When it comes to optimising search campaigns, making changes to accounts is hugely time consuming if you have to analyse all of the data and then test what to change, evaluate that and then roll it out across a large number of accounts. AdWords and DoubleClick can do this for you with automated bidding. You set a few rules, and the tools help you make the most effective and efficient bid by analysing a rich set of signals in real time, including time of day, operating system, audience lists, browser version, and many more. This allows your ads to appear to the right customers, in the right place, on the right device, at the right time.

So, what does the future hold for search marketers? With increased ability to use search on mobile phones, consumer behaviour is getting more complicated. Mobile has also given businesses more information about their customers, which makes it hard for traditional reporting approaches, and workflows are not able to keep up. To be successful, businesses will find it necessary to switch to more sophisticated measurement, attribution and automation tools to keep pace with consumers’ demands.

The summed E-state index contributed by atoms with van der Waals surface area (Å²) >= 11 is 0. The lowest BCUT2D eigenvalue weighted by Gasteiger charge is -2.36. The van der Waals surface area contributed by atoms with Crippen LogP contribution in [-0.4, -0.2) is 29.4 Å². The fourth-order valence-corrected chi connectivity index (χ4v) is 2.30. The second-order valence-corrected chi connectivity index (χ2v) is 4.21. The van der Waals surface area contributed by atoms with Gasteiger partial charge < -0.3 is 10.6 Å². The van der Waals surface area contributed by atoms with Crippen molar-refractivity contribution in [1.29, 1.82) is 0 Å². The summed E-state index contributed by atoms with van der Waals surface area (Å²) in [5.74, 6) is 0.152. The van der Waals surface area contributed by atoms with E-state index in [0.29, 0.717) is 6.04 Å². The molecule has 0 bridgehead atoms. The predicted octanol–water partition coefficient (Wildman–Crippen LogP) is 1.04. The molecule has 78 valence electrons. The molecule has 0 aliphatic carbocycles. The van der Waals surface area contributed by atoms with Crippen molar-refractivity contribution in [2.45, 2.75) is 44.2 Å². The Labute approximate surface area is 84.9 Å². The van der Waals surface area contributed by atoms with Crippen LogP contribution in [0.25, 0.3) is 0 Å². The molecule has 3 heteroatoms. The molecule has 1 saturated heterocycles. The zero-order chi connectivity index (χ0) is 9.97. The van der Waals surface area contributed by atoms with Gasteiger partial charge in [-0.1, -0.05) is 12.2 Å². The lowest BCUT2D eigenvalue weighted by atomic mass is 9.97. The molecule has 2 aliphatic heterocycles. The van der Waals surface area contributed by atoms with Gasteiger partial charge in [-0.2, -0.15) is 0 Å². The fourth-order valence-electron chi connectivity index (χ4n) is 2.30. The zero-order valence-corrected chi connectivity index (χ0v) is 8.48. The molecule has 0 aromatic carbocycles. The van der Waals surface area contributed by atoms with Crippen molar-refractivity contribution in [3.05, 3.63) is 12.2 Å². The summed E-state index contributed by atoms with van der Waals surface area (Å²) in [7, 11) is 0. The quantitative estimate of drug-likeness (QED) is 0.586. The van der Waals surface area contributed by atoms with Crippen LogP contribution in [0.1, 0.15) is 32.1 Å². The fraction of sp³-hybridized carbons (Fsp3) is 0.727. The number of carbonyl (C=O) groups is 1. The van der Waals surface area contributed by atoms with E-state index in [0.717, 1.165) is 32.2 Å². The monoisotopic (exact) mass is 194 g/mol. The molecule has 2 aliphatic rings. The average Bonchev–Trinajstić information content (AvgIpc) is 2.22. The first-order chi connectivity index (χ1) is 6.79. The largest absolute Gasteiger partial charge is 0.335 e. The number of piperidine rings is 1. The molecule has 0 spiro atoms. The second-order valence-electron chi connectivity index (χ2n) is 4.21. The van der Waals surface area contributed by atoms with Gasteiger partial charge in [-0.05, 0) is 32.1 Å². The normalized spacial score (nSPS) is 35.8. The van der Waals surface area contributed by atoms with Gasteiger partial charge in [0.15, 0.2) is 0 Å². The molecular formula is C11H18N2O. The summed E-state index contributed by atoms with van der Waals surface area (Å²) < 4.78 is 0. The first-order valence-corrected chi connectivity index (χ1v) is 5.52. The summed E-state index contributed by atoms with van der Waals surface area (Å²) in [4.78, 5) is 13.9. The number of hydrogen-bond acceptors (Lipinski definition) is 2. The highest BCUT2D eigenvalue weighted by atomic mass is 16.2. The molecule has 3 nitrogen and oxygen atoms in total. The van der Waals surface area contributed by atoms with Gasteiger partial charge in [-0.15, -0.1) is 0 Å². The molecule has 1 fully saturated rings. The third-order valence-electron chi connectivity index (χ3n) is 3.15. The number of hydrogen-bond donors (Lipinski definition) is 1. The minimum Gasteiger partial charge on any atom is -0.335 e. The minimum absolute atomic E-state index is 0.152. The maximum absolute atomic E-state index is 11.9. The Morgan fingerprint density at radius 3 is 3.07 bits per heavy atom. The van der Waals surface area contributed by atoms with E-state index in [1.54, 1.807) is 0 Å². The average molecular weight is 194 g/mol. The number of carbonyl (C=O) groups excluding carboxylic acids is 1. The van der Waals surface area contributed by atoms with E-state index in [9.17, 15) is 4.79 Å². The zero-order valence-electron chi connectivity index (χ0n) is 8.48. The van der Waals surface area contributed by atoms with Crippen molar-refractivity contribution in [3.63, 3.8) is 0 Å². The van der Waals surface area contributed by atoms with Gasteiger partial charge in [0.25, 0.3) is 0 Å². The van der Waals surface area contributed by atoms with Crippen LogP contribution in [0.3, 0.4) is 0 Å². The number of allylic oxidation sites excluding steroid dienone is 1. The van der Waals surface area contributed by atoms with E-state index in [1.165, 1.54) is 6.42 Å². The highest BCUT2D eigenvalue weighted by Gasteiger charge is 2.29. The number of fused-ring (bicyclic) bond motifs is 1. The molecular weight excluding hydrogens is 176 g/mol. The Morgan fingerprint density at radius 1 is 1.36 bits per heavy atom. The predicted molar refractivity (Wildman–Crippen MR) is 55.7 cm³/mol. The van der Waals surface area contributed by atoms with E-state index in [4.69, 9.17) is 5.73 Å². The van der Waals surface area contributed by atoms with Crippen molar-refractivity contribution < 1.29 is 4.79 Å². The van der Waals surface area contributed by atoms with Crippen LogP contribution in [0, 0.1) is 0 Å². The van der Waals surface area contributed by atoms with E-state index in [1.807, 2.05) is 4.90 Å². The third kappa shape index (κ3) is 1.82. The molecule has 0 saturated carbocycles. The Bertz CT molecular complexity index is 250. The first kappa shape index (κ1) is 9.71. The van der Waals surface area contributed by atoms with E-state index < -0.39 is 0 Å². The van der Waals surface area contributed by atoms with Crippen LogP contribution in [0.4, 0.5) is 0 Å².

[1] Source: Google Q4 2015 Earnings Call

[2] Source: Google Data, August 2012

[3] Source: TNS/Google, Mobile Purchase Journey, 2016

[4] Source: TNS/Google, Mobile Purchase Journey, 2016

[5]Think with Google, ‘Why Consumer Intent is more Powerful than Demographics’, December 2015

[6]MarketingCharts, ‘Consumers want more relevant website experiences’, 2013

[7]Source: Google/Ipsos, Consumers in the Micro Moment, US, 2015

[8] Source: Google/Ipsos, Consumers in the Micro Moment, US, 2015

[9] Forrester, ‘Cross-Channel Attribution is Needed to Drive Marketing Effectiveness’, May 2014, U. S.

[10] ‘Cross-Platform Attribution’, eMarketer, 2015

[11] DoubleClick Leadership Summit: Owning the Moment in a Multiscreen World, June 2015. Link

[12] Centre for Retail Research, UK, 2015. Link

[13] Adwords Blog, April 2015, Link